Wednesday, October 27, 2010


We've been having a lovely fall around here, day after day with chilly mornings followed by warm days and clear skies.  We received enough rain in September to green up the grass and the trees have suited up for their usual glorious display.
On Monday, we had a professional development day.  JT and I loaded up the car, plugged in JoJo, and headed north to George Washington's winter encampment at Morristown, a place called Jockey Hollow.  Though I've been to most of the local Washington sites in New Jersey, I hadn't been here before.  I'm teaching about the Revolutionary War right now and the timing was perfect.
Washington and his troops wintered here for several seasons.  The location, on the spine of the Watchung Mountains  and just 30 miles from the British winter camp in NYC, was chosen because it was secure, with plenty of space, and mountains high enough to offer Washington a vantage point from which he could watch British movement in the city.  Having learned the lessons of Valley Forge, the camp at Jockey Hollow was a great deal better in terms of hygiene.  Cabins were built on the crest of hills, to avoid flooding and swamps.  The encampment was large ----- when occupied it was the 7th largest city in the colonies ----- but it was hardly luxurious.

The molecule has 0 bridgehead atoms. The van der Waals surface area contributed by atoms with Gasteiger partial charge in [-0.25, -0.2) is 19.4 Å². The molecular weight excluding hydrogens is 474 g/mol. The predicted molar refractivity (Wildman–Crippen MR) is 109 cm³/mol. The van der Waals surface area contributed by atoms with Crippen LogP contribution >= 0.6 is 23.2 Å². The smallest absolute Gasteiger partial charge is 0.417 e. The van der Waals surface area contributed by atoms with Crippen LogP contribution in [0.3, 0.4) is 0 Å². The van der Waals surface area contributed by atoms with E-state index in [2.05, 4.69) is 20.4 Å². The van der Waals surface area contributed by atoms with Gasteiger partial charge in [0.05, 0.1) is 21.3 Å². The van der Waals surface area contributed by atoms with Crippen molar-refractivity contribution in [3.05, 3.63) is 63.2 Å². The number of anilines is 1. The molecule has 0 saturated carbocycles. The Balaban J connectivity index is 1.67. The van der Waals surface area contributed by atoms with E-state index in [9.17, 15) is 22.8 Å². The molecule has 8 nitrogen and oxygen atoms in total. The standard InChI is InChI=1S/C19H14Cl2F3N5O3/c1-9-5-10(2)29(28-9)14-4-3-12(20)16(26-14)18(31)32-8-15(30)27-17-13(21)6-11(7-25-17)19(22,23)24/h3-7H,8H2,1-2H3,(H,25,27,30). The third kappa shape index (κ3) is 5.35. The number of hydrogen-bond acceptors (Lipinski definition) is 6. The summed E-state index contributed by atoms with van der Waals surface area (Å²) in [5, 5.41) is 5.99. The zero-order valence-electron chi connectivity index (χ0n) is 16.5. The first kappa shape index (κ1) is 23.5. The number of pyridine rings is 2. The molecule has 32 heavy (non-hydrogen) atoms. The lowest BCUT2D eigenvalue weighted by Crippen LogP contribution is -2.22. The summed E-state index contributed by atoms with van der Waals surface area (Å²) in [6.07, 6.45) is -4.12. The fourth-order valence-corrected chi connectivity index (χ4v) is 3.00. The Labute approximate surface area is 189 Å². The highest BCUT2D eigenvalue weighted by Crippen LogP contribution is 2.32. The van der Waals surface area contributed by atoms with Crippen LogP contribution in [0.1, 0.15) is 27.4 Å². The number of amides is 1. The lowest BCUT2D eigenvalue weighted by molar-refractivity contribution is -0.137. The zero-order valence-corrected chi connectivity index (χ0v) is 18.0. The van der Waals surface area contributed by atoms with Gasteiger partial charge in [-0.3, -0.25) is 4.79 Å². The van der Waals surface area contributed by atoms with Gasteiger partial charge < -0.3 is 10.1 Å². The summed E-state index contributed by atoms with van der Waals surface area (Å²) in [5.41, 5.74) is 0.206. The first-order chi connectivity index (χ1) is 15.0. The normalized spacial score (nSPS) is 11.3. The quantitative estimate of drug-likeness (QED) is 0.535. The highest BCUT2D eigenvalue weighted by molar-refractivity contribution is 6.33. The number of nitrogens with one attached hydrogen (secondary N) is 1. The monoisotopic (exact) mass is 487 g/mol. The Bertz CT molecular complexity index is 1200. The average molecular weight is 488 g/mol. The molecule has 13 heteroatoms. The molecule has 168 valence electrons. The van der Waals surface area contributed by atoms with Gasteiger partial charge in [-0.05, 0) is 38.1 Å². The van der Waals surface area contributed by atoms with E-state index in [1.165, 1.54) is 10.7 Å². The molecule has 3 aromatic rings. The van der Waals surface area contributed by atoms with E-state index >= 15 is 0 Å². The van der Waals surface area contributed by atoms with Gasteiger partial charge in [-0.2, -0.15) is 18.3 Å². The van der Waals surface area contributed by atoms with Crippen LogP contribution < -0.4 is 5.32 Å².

Soldiers stayed in bunks built to contain twelve men.  Cozy, if not spacious.

Line officers stayed in a slightly roomier space.
Washington and his fellow commanding officers stayed in surrounding houses, taking over whatever housing space they could find (and eating the proceeds from their summer gardens).

The soldiers suffered from hunger and cold.  The worst winter ever in the history of New Jersey happened during one of the winters that the troops stayed at Jockey Hollow.  That year, 1780, they endured more than 20 snow storms.  For weeks in January and February the temperature never rose above freezing.  And yet they stayed, treating the cold and hunger as the price of liberty.  A price they were willing to pay.  We're fond of talking about the ideas and the sacrifices of our Founding Fathers and no one doubts the skills of George Washington, John Adams, and Thomas Jefferson.  But the hundreds of nameless men and boys who struggled through the winter of 1780 at Jockey Hollow also deserve our praise and our gratitude.  Their names may not be known but their sacrifices earned our liberty just as surely as their more famous leaders.


Shark Butt said...

very cool!

Nichole said...

Wow. Beautiful and historic. Just like me.